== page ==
Despite losing every 2013 regular starter to graduation, Hernando had gotten off to an unbeaten start this year heading into Thursday’s game against Citrus.
Prior to the season, Sims’ contemporaries warned not to underestimate his club.
Count current Nature Coast head coach Mike Ellison as someone who holds Sims in high regard. Ellison, who has been a head coach previously at Hernando, Hernando Christian Academy and Central, experienced Sims’ style up close when his grandson, J.T. Simpson, recently played for the Leopards.
“I’ve known him since he was in high school,” Ellison said of Sims. “He was a great kid and I think he’s a great man.
“His devotion to the kids (makes him a successful coach). He always says to me, ‘Pappy, it’s about the kids.'”
Chatman, a FACA Hall of Famer and the current Nature Coast softball coach, also admires the work of his former pupil.
“I appreciate the passion he has for the game,” Chatman said. “He enjoys what he’s doing. He’s one that really meshes well with the players and they respect him and play hard for him, and what else can you ask for?”
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Now that he’s back in the saddle, and has a realistic shot in the next few years to become the county’s first coach to reach 400 wins, just how long will Sims stick around?
He raised two daughters, Sarah Elizabeth and Anna Katherine, with his wife of 25 years, Cindy. At 49, he has a 3-year-old grandson, Lakai.
“I haven’t really thought about it,” Sims said. “Right now it’s something so much a part of your life and it’s relaxing. I use it as a stress-reliever.”
In addition to the high school, Sims remains strongly connected to HYL, where he helped the Majors (ages 17-19) win a World Series in 1983.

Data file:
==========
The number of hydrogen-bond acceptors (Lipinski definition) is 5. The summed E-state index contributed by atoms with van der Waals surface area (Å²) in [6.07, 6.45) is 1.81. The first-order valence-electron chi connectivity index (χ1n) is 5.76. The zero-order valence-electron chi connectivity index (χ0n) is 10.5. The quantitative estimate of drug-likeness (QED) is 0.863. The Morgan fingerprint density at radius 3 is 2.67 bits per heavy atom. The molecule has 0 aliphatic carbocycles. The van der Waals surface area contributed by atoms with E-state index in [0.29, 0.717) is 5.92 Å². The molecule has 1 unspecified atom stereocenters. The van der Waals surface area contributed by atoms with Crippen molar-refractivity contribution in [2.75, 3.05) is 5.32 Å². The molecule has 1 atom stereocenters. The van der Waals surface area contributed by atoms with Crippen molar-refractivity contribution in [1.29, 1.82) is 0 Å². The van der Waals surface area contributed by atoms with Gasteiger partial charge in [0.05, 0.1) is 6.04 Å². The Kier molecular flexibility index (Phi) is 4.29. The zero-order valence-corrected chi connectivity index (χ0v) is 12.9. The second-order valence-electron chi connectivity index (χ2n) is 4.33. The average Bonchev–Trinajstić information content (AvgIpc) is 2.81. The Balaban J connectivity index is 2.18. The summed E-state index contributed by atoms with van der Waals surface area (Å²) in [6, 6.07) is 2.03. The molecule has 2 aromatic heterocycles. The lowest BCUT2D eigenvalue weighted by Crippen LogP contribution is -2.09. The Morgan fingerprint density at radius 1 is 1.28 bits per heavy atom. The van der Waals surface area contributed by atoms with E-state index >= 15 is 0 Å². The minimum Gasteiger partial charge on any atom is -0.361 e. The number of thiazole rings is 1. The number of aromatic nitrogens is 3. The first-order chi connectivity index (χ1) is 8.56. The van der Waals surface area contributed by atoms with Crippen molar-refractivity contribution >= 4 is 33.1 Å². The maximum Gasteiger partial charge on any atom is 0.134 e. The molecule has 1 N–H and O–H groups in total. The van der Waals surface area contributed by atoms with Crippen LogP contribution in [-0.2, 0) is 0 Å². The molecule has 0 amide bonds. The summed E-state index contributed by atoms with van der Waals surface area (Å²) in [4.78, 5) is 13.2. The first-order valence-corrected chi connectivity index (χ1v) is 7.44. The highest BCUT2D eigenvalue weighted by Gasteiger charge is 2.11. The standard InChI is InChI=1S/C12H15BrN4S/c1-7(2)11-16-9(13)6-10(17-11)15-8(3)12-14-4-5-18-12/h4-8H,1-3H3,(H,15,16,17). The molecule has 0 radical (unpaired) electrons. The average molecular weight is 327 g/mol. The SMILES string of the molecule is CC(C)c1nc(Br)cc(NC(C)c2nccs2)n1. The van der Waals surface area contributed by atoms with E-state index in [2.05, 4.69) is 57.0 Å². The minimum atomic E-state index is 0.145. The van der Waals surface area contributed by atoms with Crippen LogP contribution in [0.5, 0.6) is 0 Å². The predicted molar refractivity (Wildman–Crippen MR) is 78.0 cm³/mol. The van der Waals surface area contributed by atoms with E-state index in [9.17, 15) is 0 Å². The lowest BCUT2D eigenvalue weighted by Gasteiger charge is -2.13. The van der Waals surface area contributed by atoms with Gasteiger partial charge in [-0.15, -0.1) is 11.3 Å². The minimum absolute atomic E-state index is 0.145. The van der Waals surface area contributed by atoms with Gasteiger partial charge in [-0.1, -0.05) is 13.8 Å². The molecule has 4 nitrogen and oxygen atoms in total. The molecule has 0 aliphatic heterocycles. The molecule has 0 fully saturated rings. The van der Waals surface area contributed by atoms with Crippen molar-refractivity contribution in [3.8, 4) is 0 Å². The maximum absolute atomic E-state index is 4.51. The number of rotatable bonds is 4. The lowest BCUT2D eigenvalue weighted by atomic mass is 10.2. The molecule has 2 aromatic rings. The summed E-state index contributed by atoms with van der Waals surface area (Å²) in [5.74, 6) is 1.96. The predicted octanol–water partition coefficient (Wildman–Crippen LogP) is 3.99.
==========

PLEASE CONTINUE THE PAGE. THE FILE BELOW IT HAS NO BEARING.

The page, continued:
Currently he’s the league’s director for Majors and Pre-Majors (ages 13-15) baseball, and has been involved at the state level in the past.
So Sims is still very much ingrained in the local landscape. According to Hernando’s athletic director and softball coach, Kevin Bittinger, Sims won’t be leaving anytime soon.
“You look at a guy like Tim Sims, you can’t measure his importance to Hernando High School, not only to the school but the athletic programs and the baseball program,” Bittinger said.
“He’s just such a class act. Everything he does, he does it with such character. Those kids are not just learning to play baseball in his program; they’re learning to become young men.
“When you’ve got a guy like Tim Sims, I tell him I hope he sticks around to coach my boys in baseball, because I’m not letting him go anywhere,” added Bittinger, whose sons are still in elementary school. “He’s a staple in the community, and you don’t see that very often.”
By the numbers: Tim Sims (through 02-26)
2007 Did not coach
2008 Did not coach
* Denotes district championship
# Denotes Final Four appearance